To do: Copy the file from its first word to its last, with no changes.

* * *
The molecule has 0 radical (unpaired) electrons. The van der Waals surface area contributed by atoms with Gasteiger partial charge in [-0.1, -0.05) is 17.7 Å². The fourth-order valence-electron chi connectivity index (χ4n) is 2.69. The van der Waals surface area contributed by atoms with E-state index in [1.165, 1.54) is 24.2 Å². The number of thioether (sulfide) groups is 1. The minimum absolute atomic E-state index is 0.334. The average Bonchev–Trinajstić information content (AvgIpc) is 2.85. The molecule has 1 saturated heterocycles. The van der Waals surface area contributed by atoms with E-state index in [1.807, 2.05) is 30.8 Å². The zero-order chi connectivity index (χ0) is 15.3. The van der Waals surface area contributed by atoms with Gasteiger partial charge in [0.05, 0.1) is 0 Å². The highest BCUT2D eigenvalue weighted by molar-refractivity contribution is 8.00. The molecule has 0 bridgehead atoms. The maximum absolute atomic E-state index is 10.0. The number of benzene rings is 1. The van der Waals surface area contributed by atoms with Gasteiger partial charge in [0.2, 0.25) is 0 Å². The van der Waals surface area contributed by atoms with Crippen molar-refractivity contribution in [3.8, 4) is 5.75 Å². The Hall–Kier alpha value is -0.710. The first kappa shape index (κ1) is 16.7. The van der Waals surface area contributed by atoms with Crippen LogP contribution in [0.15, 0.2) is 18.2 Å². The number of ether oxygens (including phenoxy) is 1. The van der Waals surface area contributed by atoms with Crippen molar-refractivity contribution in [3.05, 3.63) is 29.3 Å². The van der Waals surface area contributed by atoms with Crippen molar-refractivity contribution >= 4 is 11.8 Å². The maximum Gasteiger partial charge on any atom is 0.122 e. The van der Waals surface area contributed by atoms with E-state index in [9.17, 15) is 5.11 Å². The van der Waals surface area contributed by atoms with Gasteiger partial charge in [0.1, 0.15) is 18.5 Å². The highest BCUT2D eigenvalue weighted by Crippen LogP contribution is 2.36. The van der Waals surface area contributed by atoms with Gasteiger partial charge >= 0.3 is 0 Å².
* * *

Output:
The molecule has 0 radical (unpaired) electrons. The van der Waals surface area contributed by atoms with Gasteiger partial charge in [-0.1, -0.05) is 17.7 Å². The fourth-order valence-electron chi connectivity index (χ4n) is 2.69. The van der Waals surface area contributed by atoms with E-state index in [1.165, 1.54) is 24.2 Å². The number of thioether (sulfide) groups is 1. The minimum absolute atomic E-state index is 0.334. The average Bonchev–Trinajstić information content (AvgIpc) is 2.85. The molecule has 1 saturated heterocycles. The van der Waals surface area contributed by atoms with E-state index in [1.807, 2.05) is 30.8 Å². The zero-order chi connectivity index (χ0) is 15.3. The van der Waals surface area contributed by atoms with Gasteiger partial charge in [0.05, 0.1) is 0 Å². The highest BCUT2D eigenvalue weighted by molar-refractivity contribution is 8.00. The molecule has 0 bridgehead atoms. The maximum absolute atomic E-state index is 10.0. The number of benzene rings is 1. The van der Waals surface area contributed by atoms with Gasteiger partial charge in [0.2, 0.25) is 0 Å². The van der Waals surface area contributed by atoms with Crippen molar-refractivity contribution in [3.8, 4) is 5.75 Å². The Hall–Kier alpha value is -0.710. The first kappa shape index (κ1) is 16.7. The van der Waals surface area contributed by atoms with Crippen LogP contribution in [0.15, 0.2) is 18.2 Å². The number of ether oxygens (including phenoxy) is 1. The van der Waals surface area contributed by atoms with Crippen molar-refractivity contribution in [3.05, 3.63) is 29.3 Å². The van der Waals surface area contributed by atoms with Crippen molar-refractivity contribution >= 4 is 11.8 Å². The maximum Gasteiger partial charge on any atom is 0.122 e. The van der Waals surface area contributed by atoms with E-state index in [9.17, 15) is 5.11 Å². The van der Waals surface area contributed by atoms with Gasteiger partial charge in [0.1, 0.15) is 18.5 Å². The highest BCUT2D eigenvalue weighted by Crippen LogP contribution is 2.36. The van der Waals surface area contributed by atoms with Gasteiger partial charge >= 0.3 is 0 Å².